KEESA: And speaking of equality and exposure which is a great point. There has been progress made recently to address the gap in terms of pay, in terms of equity. In your opinion, what can be done to help us get there quicker? And are you able as a founder and CEO of your own company, have you been able to come across any tips or strategies that can help us get there quicker in terms of getting to pay equality? 

    ROSE: I certainly do. I could talk on this question for many minutes. But I will focus on the major stage of career and salary and whatnot. I think one of the things I have seen in the tech industry is having specific requirements before roles that may not necessarily actually be helpful for that role. And so I'll just focus on product for example. In many product roles, one of the requirements is having an engineering degree and I think that companies who have that can evaluate what they’re actually trying to go after with having an engineering degree. Because as we all know, certainly having that degree could hold back a number of female candidates that are eligible for that product role. And I think that as many times you don’t need the actual degree, but the ability to think and to have logic that typically is correlated with an engineering degree but the engineering degree itself doesn’t cause that. So really having hiring managers and companies evaluate what is it that they are trying to go after with these required credentials and trying to come up with ways to evaluate those requirements through the interview process.

    KEESA: That’s something we are seeing a lot, Rose. We are seeing a lot of companies think twice about college degrees period. Have you seen a lot of traction being made there for companies actually saying that they are either going to not require a degree or require a certain specialized area focus, how broadly do you think that’s been adopted at this point? 

    ROSE: I think there has been good process. I think there can be more. I think that particularly at sort of larger technology companies, internal movement to roles have been fairly, I'd say, good at relaxing the, I'll call them ‘unnecessary requirements’ for the sake of this conversation. So having those organizations as they get larger, finding talent internally, has been great. From an external perspective, I also think that various coding academies have come up that really show that these skills can be learned and you don't have to have a four-year college degree to have these skills and so I also think that has been helpful in the industry externally. But I do think more can be done across the board.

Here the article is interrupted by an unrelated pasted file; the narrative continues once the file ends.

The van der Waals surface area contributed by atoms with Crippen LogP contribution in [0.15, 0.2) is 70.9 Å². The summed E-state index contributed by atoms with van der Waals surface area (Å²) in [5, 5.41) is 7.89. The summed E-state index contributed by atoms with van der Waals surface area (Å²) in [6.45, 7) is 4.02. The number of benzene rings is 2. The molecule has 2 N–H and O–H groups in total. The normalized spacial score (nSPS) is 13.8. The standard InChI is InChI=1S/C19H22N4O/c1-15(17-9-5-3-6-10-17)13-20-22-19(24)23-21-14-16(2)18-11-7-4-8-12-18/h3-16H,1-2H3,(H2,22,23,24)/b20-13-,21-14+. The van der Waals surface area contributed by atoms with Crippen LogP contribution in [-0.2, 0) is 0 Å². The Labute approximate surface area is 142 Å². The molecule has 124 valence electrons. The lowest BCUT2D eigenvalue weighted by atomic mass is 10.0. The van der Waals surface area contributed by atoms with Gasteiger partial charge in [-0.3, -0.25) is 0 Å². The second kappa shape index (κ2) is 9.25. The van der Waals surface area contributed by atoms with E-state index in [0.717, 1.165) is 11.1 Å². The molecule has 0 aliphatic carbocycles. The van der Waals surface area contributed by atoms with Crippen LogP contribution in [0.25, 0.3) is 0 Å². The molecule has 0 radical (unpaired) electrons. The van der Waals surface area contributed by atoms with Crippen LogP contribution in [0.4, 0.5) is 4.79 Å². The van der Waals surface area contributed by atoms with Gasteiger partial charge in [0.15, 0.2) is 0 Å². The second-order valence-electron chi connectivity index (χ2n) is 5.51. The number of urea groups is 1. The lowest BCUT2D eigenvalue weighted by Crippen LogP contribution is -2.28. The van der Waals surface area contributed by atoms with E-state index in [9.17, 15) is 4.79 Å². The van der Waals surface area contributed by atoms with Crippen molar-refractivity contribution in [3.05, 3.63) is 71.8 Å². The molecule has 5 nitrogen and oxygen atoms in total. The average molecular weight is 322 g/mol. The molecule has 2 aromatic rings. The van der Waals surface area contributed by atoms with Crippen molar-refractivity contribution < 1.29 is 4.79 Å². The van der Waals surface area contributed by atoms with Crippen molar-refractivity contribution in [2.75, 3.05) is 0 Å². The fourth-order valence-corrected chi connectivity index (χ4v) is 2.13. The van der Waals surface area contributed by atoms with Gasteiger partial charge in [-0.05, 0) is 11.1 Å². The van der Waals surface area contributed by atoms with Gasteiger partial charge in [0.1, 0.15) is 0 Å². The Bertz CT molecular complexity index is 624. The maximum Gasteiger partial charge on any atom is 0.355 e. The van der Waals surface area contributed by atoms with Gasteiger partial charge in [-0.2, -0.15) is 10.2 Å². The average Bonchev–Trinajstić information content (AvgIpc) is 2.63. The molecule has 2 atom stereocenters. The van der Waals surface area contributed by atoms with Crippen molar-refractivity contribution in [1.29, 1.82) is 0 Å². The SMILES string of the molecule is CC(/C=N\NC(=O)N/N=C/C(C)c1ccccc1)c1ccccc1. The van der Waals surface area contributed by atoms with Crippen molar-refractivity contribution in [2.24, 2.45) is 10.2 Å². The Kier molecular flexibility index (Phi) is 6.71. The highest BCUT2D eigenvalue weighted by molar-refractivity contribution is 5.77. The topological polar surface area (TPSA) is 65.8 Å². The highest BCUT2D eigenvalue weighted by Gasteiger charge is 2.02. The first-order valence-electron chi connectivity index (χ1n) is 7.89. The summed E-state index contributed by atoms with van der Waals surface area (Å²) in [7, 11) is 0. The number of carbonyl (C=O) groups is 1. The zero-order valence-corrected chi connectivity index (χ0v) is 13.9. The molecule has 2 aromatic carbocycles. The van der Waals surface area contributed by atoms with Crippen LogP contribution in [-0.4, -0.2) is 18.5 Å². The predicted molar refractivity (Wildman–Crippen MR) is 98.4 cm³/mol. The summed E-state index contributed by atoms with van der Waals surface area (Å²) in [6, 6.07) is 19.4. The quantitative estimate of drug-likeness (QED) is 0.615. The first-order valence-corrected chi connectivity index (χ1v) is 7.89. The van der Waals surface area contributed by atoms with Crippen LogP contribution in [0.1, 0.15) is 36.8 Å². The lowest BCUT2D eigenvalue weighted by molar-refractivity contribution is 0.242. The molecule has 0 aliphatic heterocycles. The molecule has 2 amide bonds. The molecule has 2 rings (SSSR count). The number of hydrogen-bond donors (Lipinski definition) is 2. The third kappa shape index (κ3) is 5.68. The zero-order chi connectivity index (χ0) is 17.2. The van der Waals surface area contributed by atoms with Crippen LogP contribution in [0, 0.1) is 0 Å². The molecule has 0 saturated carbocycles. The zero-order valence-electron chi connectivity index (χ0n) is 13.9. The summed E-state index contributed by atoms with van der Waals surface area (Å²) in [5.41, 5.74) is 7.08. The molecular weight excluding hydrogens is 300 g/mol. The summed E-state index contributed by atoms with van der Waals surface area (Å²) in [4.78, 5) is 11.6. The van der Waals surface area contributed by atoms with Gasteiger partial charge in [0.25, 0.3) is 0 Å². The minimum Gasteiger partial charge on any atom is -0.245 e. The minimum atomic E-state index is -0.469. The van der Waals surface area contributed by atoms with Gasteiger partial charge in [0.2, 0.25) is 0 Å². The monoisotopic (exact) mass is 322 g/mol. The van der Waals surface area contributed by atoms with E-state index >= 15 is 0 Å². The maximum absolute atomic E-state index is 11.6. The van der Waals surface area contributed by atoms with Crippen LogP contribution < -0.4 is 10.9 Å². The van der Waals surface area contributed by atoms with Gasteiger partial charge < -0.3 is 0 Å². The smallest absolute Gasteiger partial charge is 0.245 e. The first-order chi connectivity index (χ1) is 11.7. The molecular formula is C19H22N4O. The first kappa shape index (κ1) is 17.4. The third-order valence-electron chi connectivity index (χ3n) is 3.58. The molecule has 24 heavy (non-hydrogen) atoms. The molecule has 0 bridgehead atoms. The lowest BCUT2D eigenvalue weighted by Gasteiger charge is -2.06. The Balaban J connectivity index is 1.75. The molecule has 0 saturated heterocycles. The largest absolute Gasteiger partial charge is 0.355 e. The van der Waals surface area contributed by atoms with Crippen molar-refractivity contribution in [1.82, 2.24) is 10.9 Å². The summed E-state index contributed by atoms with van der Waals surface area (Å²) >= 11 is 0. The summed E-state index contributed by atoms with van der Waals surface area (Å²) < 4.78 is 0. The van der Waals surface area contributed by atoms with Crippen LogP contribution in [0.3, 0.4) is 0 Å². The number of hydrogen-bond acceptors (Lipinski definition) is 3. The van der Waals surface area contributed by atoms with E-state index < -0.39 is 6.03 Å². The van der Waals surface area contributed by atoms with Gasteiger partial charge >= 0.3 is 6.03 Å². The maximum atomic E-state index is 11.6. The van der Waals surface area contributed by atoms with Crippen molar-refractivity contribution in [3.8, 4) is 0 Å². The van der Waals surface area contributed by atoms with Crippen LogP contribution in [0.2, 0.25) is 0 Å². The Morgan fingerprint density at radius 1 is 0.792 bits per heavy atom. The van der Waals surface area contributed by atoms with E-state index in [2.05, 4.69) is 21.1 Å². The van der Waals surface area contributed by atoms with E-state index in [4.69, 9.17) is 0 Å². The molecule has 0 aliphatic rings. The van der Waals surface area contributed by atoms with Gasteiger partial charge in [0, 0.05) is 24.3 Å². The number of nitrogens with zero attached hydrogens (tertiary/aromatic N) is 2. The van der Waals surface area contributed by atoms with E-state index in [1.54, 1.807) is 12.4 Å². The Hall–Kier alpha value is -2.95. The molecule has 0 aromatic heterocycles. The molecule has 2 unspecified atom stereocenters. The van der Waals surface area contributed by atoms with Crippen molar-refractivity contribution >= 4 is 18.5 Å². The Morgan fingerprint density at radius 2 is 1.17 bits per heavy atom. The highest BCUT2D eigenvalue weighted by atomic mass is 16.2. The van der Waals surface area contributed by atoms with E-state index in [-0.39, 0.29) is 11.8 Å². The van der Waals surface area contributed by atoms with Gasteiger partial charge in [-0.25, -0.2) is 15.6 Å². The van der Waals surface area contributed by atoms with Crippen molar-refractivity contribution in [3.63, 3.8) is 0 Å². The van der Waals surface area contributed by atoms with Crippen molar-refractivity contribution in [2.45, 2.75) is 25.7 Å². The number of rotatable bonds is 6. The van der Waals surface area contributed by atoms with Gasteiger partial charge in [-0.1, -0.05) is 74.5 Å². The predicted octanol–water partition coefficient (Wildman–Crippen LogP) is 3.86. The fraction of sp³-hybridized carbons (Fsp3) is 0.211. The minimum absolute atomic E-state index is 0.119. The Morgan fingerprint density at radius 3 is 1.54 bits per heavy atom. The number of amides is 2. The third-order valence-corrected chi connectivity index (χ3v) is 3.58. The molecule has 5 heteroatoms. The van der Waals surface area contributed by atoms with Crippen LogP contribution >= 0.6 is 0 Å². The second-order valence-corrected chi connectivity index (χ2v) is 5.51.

KEESA: Absolutely. So, what are you most excited about Rose? As it related to Sudozi as it relates to Fintech in general. Is there something that is coming down the pipeline in 2021? Maybe even further out that gets you really excited about the industry? 

    ROSE: Yeah. I think across the board in both B2B Fintech as well as consumer Fintech. There is a lot changing and a lot still to come. This is one of the industries where if you think about your technology used 10 years ago. You know, the consumer experience whether it is social media or just how you live your life day to day, has bene changing a lot by technology. I think in the next 10 years, the way that we move money and the way that finance professionals will work is going to be dramatically altered by technology you know I would love to say that Sudozi is going to play a huge part in that, and that I hope that that is true, but whether it be Sudozi or other Fintech companies and tools, I do think that change is coming. 

    KEESA: Wow. And that definitely I think speaks to the changes that we have seen over just the last couple of years. In 5 years from now it is very interesting to see where we will be. Rose Punkunus, thank you so much for speaking to us about Sudozi, about your journey and about the Fintech industry overall! 

    ROSE: Well thank you for having my Keesa, this has been fun.